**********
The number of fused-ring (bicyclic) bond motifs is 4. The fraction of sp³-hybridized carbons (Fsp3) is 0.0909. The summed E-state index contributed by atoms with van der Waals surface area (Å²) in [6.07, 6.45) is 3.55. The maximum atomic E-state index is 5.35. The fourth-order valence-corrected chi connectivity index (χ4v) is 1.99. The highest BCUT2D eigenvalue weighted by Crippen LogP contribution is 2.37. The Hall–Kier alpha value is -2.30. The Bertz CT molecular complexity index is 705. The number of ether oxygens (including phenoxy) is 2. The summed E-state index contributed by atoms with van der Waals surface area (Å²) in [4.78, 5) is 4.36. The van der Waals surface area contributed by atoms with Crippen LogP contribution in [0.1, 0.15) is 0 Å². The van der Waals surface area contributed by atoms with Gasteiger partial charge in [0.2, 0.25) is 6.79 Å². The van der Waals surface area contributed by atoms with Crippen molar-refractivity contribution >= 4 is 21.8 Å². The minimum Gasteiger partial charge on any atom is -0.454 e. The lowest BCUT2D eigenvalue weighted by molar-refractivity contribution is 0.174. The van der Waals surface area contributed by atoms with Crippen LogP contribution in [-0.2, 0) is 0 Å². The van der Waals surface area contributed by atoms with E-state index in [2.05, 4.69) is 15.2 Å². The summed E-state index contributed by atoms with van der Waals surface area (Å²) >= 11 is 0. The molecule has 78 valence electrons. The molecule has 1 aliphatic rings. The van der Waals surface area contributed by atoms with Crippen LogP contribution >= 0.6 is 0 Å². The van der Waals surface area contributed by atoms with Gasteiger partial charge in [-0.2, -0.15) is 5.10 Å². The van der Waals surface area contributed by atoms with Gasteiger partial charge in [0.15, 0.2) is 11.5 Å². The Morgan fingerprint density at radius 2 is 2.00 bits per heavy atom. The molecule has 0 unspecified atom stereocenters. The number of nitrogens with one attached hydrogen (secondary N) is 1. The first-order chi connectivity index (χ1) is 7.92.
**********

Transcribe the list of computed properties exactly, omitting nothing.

The number of fused-ring (bicyclic) bond motifs is 4. The fraction of sp³-hybridized carbons (Fsp3) is 0.0909. The summed E-state index contributed by atoms with van der Waals surface area (Å²) in [6.07, 6.45) is 3.55. The maximum atomic E-state index is 5.35. The fourth-order valence-corrected chi connectivity index (χ4v) is 1.99. The highest BCUT2D eigenvalue weighted by Crippen LogP contribution is 2.37. The Hall–Kier alpha value is -2.30. The Bertz CT molecular complexity index is 705. The number of ether oxygens (including phenoxy) is 2. The summed E-state index contributed by atoms with van der Waals surface area (Å²) in [4.78, 5) is 4.36. The van der Waals surface area contributed by atoms with Crippen LogP contribution in [0.1, 0.15) is 0 Å². The van der Waals surface area contributed by atoms with Gasteiger partial charge in [0.2, 0.25) is 6.79 Å². The van der Waals surface area contributed by atoms with Crippen molar-refractivity contribution >= 4 is 21.8 Å². The minimum Gasteiger partial charge on any atom is -0.454 e. The lowest BCUT2D eigenvalue weighted by molar-refractivity contribution is 0.174. The van der Waals surface area contributed by atoms with Crippen LogP contribution in [-0.2, 0) is 0 Å². The van der Waals surface area contributed by atoms with E-state index in [2.05, 4.69) is 15.2 Å². The summed E-state index contributed by atoms with van der Waals surface area (Å²) >= 11 is 0. The molecule has 78 valence electrons. The molecule has 1 aliphatic rings. The van der Waals surface area contributed by atoms with Crippen LogP contribution >= 0.6 is 0 Å². The van der Waals surface area contributed by atoms with Gasteiger partial charge in [-0.2, -0.15) is 5.10 Å². The van der Waals surface area contributed by atoms with Gasteiger partial charge in [0.15, 0.2) is 11.5 Å². The Morgan fingerprint density at radius 2 is 2.00 bits per heavy atom. The molecule has 0 unspecified atom stereocenters. The number of nitrogens with one attached hydrogen (secondary N) is 1. The first-order chi connectivity index (χ1) is 7.92.